Rosa Zimmern Van Vort
1876 – 1944
A member of Virginia’s first generation of trained nurses, Rosa Zimmern Van Vort devoted her career to the training and education of nurses.
The daughter of Isaac and Hettie (Zimmern) Van Vort, Rosa Zimmern Van Vort was born in Richmond, Virginia, on August 6, 1876. Her family belonged to Temple Beth Ahabah, Richmond’s second-oldest congregation. She attended public schools, graduated from Richmond High School, and at age twenty-one, entered the Old Dominion Hospital Training School for Nurses at the Medical College of Virginia in Richmond. This training school, organized by Sadie Health Cabaniss in 1895, was modeled on the Nightingale plan. Van Vort herself said that she was a “student of Florence Nightingale four times removed.”
Her two-year course of study consisted of eight-hour shifts in the hospital and special-duty service during weekends, with little time for formal instruction. This experience made a lasting impression on Van Vort and she sought to improve the quality of training and reduce work hours for student nurses throughout her career. Following her graduation from the hospital training school in 1899, Van Vort attended courses at the Philadelphia Orthopedic Hospital and Teachers College, Columbia University, where she came into contact with M. Adelaide Nutting, a prominent leader in nursing education.
Van Vort returned to Old Dominion Hospital and served as acting superintendent in the final months of its operation. In 1903, she moved with the training school to the Medical College of Virginia’s new teaching facility, the Memorial Hospital. She subsequently became superintendent of nurses and principal of the training school in 1904, serving until 1913. Following her experience at Memorial Hospital, Van Vort organized a training school at the newly established Stuart Circle Hospital in Richmond. She served as superintendent and principal of the training school from 1913 until 1924. After a brief stint as superintendent at St. Elizabeth Hospital in Richmond, Van Vort moved to Knoxville, Tennessee, where she reorganized the nursing school at the city’s General Hospital. She returned to Virginia a year later and appears to have retired.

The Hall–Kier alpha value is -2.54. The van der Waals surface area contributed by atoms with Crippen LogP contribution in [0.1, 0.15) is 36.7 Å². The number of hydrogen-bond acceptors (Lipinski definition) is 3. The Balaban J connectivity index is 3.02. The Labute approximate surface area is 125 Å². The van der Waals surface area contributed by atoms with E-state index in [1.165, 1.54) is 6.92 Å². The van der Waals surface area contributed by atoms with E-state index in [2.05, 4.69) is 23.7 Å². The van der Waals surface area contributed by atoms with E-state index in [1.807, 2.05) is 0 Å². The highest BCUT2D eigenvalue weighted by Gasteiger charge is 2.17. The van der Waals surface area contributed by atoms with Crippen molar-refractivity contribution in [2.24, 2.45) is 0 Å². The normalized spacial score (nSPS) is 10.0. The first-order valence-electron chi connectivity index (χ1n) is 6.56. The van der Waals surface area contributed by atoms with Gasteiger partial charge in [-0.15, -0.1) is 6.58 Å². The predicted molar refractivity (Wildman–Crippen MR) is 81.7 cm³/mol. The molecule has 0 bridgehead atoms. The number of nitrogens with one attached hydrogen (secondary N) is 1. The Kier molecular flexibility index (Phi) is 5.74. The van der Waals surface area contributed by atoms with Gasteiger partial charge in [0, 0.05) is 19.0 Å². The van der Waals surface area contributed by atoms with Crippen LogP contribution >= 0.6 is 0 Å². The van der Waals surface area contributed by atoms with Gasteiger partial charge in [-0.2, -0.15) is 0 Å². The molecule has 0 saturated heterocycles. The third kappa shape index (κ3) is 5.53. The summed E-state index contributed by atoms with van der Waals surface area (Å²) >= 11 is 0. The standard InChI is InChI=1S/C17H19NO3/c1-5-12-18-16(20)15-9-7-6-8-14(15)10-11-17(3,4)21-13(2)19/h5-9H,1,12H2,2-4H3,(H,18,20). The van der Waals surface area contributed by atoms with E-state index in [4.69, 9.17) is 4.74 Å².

During World War I, Van Vort served on the state and city councils of defense, where she was responsible for recruiting nurses. The national Red Cross selected her and two other Richmond women to enroll nurses in Red Cross service. For these efforts, she received a special award in 1922.
Her most significant contribution to professional nursing and nursing education was her leadership in the organization of the Virginia State League of Nursing. The league was organized in January of 1918, and the members elected Van Vort as the first president. She served for four terms, stepping down following the 1922 annual meeting. During her tenure as president, the league successfully fought legislation requiring a compulsory eight-hour day for student nurses. Van Vort was also a charter member of the Virginia State Association of Nurses.
Plagued by ill health for the last decade of her life, Van Vort was forced to limit her professional activities, but she maintained her interest in the profession and periodically attended meetings.
Rosa Zimmern Van Vort died at her home on February 13, 1944.
McLeod, Josephine S. “Nurse Practice in Action In Virginia,” Bits of News 5 (July 1936): 18–29; Obituaries. Bits of News 12 (April 1944): 14–15, and Richmond Times-Dispatch, February 14, 1944; School of Nursing, Medical College of Virginia, Virginia League for Nursing, and Virginia Nurses’ Association. Records. Special Collections and Archives, Tompkins-McCaw Library, Virginia Commonwealth University, Richmond; WWIAJ (1928, 1938).